2: How can we assess trustworthiness?

How can we decide whether someone is worthy of our trust? Thinking about the analogies above can help us develop criteria, and ideas for intake processes. This isn't a checklist -- it's meant to help you think about what bits might work for you.

You may be familiar with intake processes at businesses, governments, or other organizations that hire people, or at nonprofits that are concerned about what volunteers could do that might hurt others. Even if they don't require candidates to initiate formal applications, they can still gather information. They can ask the candidate for a written summary of their relevant experience (often in the form of a curriculum vitae or résumé), speak with the candidate in an interview, check the candidate's references, pay for a background check on the candidate, or ask the candidate to do work sample tasks.

Often those processes emphasize checking the candidate's skill level. But some intake processes concentrate quite a lot on checking for trustworthiness, including the candidate's capacity to be a responsible colleague, share core ethical values with the existing group, and take criticism well.

In romantic dating, we often get advice to try lower-stakes activities with a partner before escalating commitment, to test their character and compatibility. We might try playing a game together. In institutional settings, the idea of playing a game with a candidate can seem frivolous, or even exclusionary if it's a snobbish test of whether the candidate is already familiar with the gatekeepers' cultural practices. But a well-chosen game, set up right, can be like a work sample task where part of the work is live collaboration.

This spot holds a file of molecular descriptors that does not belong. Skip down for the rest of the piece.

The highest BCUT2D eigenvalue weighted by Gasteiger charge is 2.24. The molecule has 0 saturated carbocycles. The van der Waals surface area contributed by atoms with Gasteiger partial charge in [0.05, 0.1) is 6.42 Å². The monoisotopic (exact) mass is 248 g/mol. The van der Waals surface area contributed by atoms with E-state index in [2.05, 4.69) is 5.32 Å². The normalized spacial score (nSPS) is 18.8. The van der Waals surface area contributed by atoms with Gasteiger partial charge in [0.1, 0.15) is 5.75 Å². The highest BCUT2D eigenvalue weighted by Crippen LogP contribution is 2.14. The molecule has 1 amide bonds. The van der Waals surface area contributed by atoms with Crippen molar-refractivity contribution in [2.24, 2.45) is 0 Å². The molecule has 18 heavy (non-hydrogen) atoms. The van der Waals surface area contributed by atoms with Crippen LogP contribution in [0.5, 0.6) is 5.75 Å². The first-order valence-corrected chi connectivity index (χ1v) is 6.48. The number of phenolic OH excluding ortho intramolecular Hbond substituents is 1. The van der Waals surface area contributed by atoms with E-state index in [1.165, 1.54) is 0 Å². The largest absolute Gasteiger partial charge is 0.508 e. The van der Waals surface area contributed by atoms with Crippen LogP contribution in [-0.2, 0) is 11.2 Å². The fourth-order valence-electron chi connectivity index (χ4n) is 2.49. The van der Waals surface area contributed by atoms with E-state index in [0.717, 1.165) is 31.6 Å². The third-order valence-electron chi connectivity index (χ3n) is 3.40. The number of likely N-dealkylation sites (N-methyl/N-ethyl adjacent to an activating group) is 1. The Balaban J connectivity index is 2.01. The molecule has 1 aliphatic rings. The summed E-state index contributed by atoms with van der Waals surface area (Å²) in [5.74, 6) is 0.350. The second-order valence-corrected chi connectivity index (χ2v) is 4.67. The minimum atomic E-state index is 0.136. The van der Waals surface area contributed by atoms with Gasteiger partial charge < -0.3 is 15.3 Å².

Another common practice is to try low-stakes responsibilities together. We might travel together before moving in together, or co-own a pet before parenting a child, to gather data on each other's reliability and kindness.

In open source, you could try running an event together, co-presenting a conference talk, or delegating responsibility for a particular component of the release infrastructure. You can notice how the candidate reacts to boredom, criticism, vetoes, and unexpected opportunities. This helps you find patterns and assess the candidate's actions for trustworthiness.

Consider the suggestions in Jacob Kaplan-Moss's "How to build trust" list for managers, and reflect on whether you notice the candidate doing these things:

In dating, we also often place value on learning about a prospective partner's past influences and impacts. We often meet their families, especially their parents, and collate and synthesize what we learn about their friends, past partners, and formative environments.

In open source, it can be easy to assume that all of this is already public, because so much of a candidate's past participation in open source projects is public and fairly easy to find via web searches and unified platform accounts on GitHub and similar sites.